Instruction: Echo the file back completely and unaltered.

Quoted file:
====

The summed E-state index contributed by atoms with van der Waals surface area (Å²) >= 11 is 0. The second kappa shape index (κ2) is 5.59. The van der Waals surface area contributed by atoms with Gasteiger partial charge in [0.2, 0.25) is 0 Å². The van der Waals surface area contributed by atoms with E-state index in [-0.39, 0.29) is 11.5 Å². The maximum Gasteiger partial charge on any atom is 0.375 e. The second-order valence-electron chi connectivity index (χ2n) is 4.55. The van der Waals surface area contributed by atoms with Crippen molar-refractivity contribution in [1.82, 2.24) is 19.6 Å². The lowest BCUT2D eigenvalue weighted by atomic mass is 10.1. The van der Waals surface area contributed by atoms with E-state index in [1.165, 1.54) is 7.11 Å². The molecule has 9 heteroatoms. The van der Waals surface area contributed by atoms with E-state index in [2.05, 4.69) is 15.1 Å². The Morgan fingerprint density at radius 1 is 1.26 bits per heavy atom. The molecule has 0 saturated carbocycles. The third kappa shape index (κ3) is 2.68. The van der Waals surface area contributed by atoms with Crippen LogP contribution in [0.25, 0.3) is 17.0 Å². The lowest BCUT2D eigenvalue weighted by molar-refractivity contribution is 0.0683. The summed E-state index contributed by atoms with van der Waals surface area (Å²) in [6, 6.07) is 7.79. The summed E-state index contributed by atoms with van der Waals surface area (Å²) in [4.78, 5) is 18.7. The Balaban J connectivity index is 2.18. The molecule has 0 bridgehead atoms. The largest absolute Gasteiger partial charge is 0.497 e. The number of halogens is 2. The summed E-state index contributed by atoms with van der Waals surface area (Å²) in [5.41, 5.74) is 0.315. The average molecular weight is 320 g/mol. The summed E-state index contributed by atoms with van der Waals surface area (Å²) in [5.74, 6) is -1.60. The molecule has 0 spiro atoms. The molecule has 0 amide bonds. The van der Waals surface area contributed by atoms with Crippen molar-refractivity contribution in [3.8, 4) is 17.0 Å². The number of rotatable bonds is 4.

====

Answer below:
The summed E-state index contributed by atoms with van der Waals surface area (Å²) >= 11 is 0. The second kappa shape index (κ2) is 5.59. The van der Waals surface area contributed by atoms with Gasteiger partial charge in [0.2, 0.25) is 0 Å². The van der Waals surface area contributed by atoms with E-state index in [-0.39, 0.29) is 11.5 Å². The maximum Gasteiger partial charge on any atom is 0.375 e. The second-order valence-electron chi connectivity index (χ2n) is 4.55. The van der Waals surface area contributed by atoms with Crippen molar-refractivity contribution in [1.82, 2.24) is 19.6 Å². The lowest BCUT2D eigenvalue weighted by atomic mass is 10.1. The van der Waals surface area contributed by atoms with E-state index in [1.165, 1.54) is 7.11 Å². The molecule has 9 heteroatoms. The van der Waals surface area contributed by atoms with E-state index in [2.05, 4.69) is 15.1 Å². The Morgan fingerprint density at radius 1 is 1.26 bits per heavy atom. The molecule has 0 saturated carbocycles. The third kappa shape index (κ3) is 2.68. The van der Waals surface area contributed by atoms with Crippen LogP contribution in [0.25, 0.3) is 17.0 Å². The lowest BCUT2D eigenvalue weighted by molar-refractivity contribution is 0.0683. The summed E-state index contributed by atoms with van der Waals surface area (Å²) in [6, 6.07) is 7.79. The summed E-state index contributed by atoms with van der Waals surface area (Å²) in [4.78, 5) is 18.7. The Balaban J connectivity index is 2.18. The molecule has 0 bridgehead atoms. The largest absolute Gasteiger partial charge is 0.497 e. The number of halogens is 2. The summed E-state index contributed by atoms with van der Waals surface area (Å²) in [5.41, 5.74) is 0.315. The average molecular weight is 320 g/mol. The summed E-state index contributed by atoms with van der Waals surface area (Å²) in [5.74, 6) is -1.60. The molecule has 0 spiro atoms. The molecule has 0 amide bonds. The van der Waals surface area contributed by atoms with Crippen molar-refractivity contribution in [3.8, 4) is 17.0 Å². The number of rotatable bonds is 4.